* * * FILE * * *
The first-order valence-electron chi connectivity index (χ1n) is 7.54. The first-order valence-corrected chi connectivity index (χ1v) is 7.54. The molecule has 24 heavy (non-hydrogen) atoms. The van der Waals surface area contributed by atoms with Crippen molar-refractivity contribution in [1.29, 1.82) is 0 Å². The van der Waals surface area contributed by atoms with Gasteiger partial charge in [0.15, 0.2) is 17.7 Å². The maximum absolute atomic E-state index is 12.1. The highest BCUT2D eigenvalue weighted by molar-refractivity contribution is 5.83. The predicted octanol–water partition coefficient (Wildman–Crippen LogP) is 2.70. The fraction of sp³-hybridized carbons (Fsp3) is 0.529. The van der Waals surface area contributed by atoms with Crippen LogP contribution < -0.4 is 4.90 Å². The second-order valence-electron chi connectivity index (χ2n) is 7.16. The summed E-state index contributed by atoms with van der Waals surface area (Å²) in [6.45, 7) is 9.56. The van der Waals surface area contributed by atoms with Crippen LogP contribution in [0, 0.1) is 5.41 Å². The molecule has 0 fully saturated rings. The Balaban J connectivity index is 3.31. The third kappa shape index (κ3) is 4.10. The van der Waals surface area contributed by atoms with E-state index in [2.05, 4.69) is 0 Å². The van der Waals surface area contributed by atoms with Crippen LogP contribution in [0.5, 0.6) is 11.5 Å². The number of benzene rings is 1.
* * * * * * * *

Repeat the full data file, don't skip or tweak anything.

The first-order valence-electron chi connectivity index (χ1n) is 7.54. The first-order valence-corrected chi connectivity index (χ1v) is 7.54. The molecule has 24 heavy (non-hydrogen) atoms. The van der Waals surface area contributed by atoms with Crippen molar-refractivity contribution in [1.29, 1.82) is 0 Å². The van der Waals surface area contributed by atoms with Gasteiger partial charge in [0.15, 0.2) is 17.7 Å². The maximum absolute atomic E-state index is 12.1. The highest BCUT2D eigenvalue weighted by molar-refractivity contribution is 5.83. The predicted octanol–water partition coefficient (Wildman–Crippen LogP) is 2.70. The fraction of sp³-hybridized carbons (Fsp3) is 0.529. The van der Waals surface area contributed by atoms with Crippen LogP contribution < -0.4 is 4.90 Å². The second-order valence-electron chi connectivity index (χ2n) is 7.16. The summed E-state index contributed by atoms with van der Waals surface area (Å²) in [6.45, 7) is 9.56. The van der Waals surface area contributed by atoms with Crippen LogP contribution in [0, 0.1) is 5.41 Å². The molecule has 0 fully saturated rings. The Balaban J connectivity index is 3.31. The third kappa shape index (κ3) is 4.10. The van der Waals surface area contributed by atoms with E-state index in [2.05, 4.69) is 0 Å². The van der Waals surface area contributed by atoms with Crippen LogP contribution in [0.5, 0.6) is 11.5 Å². The number of benzene rings is 1.